News

TV’s Golden Hue

December 09, 2019

By: Mathieu Chantelois, VP Communications and Promotion, Canada Media Fund

The announcement of the Golden Globe nominations is the gift that keeps on giving.

For those of us who love television and movies, it’s a call to action, reminding us of all the stellar performances in all the shows and movies we somehow need to make time to watch.

It’s especially true when it comes to television, because unlike films that clock in at around two hours, TV offers us hours upon hours of viewing. This drives home the notion that the biggest competition facing TV’s creators and distributors is life itself as all of us must juggle with competing priorities: work, running errands, time with family and friends, sleeping… and watching TV. 

What’s always interesting about the TV nominations is seeing how many big-name Hollywood stars find their way onto the list. This year is no different as Oscar winners such as Sam Rockwell (Fosse/Verdon), Helen Mirren (Catherine the Great) and Russell Crowe (The Loudest Voice) earn nods. It used to be big stars stayed away from TV, believing that a single appearance on the small screen would mark the beginning of the end of their careers. 

But the appearance of bankable stars on TV isn’t the only reason we’re experiencing the Golden Age of television. It’s the astonishing breadth and scope of storytelling, and available access to these stories, that’s made television the world’s number one pop-culture currency.

It’s remarkable that each of us can find a show that speaks to us. Gay and trans youth find solace and inspiration in shows such as Pose, senior viewers see themselves in Last Tango in Halifax’s loving older couple Alan (Derek Jacobi) and Celia (Anne Reid), and women (and like-minded men) can laugh at loud at the female-centric humour of the Baroness von Sketch Show.

For those who were ignored for so long and kept out of TV’s collective stories, seeing themselves on screen is a revelation. Representation is no longer a nice-to-have idea, it is a moral and indeed commercial imperative. 

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And this also goes for Canadian culture. Sandra Oh, famously became the first woman of Asian descent to win two Golden Globe Awards this January. Our homegrown TV shows such as Schitt's Creek, Letterkenny, Workin' Moms and the Baroness von Sketch Show are hot export items, garnering international accolades and followers. Television content produced or co-produced in Canada has the highest rate of global “travelability” — the ability for local content to attract audience demand outside of the country where it was originally produced and aired — compared to any other market according to research conducted by Parrot Analytics.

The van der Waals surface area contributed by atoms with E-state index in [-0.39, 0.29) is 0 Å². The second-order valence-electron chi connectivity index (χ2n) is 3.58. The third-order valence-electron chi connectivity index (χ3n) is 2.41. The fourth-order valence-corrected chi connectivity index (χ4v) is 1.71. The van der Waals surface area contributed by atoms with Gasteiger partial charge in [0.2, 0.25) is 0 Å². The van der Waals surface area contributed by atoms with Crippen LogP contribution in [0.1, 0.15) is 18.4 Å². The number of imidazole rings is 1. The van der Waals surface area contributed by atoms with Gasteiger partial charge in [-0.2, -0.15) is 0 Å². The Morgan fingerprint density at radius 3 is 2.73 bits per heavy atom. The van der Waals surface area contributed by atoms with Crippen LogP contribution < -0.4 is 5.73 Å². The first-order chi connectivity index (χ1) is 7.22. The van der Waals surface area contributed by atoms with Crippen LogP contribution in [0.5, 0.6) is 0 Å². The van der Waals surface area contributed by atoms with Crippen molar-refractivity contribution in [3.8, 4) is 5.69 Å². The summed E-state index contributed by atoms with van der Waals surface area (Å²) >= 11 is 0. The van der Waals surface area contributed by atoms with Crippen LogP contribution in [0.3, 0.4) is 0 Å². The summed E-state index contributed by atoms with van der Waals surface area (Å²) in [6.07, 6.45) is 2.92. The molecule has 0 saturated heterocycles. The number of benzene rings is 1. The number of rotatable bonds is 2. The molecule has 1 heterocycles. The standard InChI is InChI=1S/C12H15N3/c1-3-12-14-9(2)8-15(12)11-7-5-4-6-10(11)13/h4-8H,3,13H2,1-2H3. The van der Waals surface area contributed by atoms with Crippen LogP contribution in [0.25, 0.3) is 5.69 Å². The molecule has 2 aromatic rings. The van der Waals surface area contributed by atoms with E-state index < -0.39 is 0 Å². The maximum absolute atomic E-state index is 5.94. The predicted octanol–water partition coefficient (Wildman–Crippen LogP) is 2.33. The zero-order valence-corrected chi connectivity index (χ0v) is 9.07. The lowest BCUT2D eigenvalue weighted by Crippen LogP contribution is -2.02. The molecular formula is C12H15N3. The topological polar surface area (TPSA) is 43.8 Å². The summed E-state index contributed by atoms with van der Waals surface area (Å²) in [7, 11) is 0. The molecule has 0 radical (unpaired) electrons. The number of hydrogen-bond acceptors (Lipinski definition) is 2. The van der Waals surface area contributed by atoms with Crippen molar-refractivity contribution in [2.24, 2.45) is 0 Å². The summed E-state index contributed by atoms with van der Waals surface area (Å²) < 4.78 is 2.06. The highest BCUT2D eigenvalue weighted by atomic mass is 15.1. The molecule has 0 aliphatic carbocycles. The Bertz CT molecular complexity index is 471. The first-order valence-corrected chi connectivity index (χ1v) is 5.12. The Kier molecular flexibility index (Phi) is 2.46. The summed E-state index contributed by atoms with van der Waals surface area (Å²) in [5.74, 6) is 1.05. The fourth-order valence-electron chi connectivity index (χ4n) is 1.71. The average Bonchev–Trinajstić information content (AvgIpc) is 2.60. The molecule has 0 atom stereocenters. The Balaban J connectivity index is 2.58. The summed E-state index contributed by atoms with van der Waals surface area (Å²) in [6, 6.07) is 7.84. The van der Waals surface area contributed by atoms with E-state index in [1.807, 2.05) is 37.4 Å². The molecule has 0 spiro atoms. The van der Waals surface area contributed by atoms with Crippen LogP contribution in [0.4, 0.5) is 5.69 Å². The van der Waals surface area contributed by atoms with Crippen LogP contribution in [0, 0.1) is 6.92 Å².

Charles Falzon, entertainment industry veteran and dean of Ryerson University's Faculty of Communication and Design told CBC News that Canadian TV differs from our neighbouring American shows in that, “there's more inclusiveness, more diversity, topics handled from slightly different perspective.”

Of course, that’s not to say we don’t have room to do more and better. There are stories here at home that need to be told, voices that need to be heard, faces that must be seen, and only a financially secure and sustainable Canadian TV industry can play this essential role. There is no reason for Canada to be just great when it can be exceptional.

Canadians can now reach audiences that suddenly exist at every point in TV history and in no particular moment in TV time. You can enjoy an episode of The Kids in the Hall one moment and Vikings the next. There are infinite choices, as TV’s past and present co-exist in the same universe.

And the days of the single television perched in front of the living room couch like a golden idol are long gone. Today we can watch what we want, where we want— on our daily commutes or waiting in lines. And we can do so on a multitude of screens — computers, tablets or phones (but please be considerate and invest in a good pair of headphones).

So, take a good look at that Golden Globes list and set aside some time to watch a nominated show. Do the same on February 18, when the Canadian Screen Awards nominations are announced. You will find gold on a silver plate.  Perhaps it’s a series that you’ve been meaning to watch, or a show that you’re not quite sure about. Don’t be afraid to dive in, explore and challenge your viewing habits, because there is so much exceptional TV out there.

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